The estimates are similar to a report from TD Bank released Wednesday which saw the bank downgrade its economic growth expectations to 1.7 per cent next year.



Ottawa maintains trustee for native village


Canadian Aboriginal Affairs Minister John Duncan says he intends to keep the troubled Attawapiskat First Nation under third-party management for now. But after meeting with Attawapiskat Chief Theresa Spence and other regional chiefs in Thunder Bay, ON, on Thursday, Mr. Duncan held out hope to the band that the financial control won't stay long. The minister also confirmed construction will begin on a new elementary school in the Cree community this spring, after years of lobbying by residents.

That's unlikely to appease Chief Theresa Spence, who has been adamant that the third-party manager must relinquish control of the band's cash flow right now. Mr. Duncan with the chief for about 90 minutes. The two sides were attempting to deal with a housing crisis as winter settles in on the northern Ontario reserve.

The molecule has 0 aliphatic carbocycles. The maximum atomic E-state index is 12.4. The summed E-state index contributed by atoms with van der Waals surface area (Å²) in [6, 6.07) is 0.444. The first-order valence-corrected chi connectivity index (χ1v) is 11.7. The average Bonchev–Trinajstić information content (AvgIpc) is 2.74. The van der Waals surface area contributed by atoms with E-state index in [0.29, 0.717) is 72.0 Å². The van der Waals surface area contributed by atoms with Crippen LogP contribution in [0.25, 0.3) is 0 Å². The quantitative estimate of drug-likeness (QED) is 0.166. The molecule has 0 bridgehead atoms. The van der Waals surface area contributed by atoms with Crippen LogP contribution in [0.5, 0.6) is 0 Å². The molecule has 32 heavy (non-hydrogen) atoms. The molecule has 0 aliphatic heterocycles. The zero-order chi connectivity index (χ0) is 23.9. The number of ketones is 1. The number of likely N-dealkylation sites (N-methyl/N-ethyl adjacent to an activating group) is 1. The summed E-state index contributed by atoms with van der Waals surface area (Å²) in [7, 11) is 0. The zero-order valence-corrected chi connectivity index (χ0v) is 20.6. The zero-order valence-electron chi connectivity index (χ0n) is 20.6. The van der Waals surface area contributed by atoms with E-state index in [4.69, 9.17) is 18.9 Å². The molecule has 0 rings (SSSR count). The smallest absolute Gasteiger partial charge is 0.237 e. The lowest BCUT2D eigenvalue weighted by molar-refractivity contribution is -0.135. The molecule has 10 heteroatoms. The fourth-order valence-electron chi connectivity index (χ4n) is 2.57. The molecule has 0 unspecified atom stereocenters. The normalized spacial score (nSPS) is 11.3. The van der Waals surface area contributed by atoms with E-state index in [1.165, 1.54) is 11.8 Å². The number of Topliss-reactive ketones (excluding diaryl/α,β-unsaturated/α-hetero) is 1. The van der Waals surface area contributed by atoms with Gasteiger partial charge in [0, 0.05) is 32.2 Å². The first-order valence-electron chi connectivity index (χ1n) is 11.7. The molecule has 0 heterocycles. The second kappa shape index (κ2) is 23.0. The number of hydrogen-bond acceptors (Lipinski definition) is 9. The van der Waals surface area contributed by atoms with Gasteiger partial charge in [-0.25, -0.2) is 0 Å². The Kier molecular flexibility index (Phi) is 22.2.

Alleged terrorist wants ordeal to end


A Toronto man jailed or under strict house arrest for 11 years without charge is making an appeal to be released unconditionally. Mohamed Zeki Mahjoub says his ordeal has taken an immense toll on him and his family. Based on secret evidence, the federal government has branded Mahjoub, an Egyptian, a threat to national security for links to terrorism. Mahjoub says the government should either put its evidence on the table and charge him, or release him right away. He says subjecting him to intrusive house arrest, including constant surveillance, is inhuman.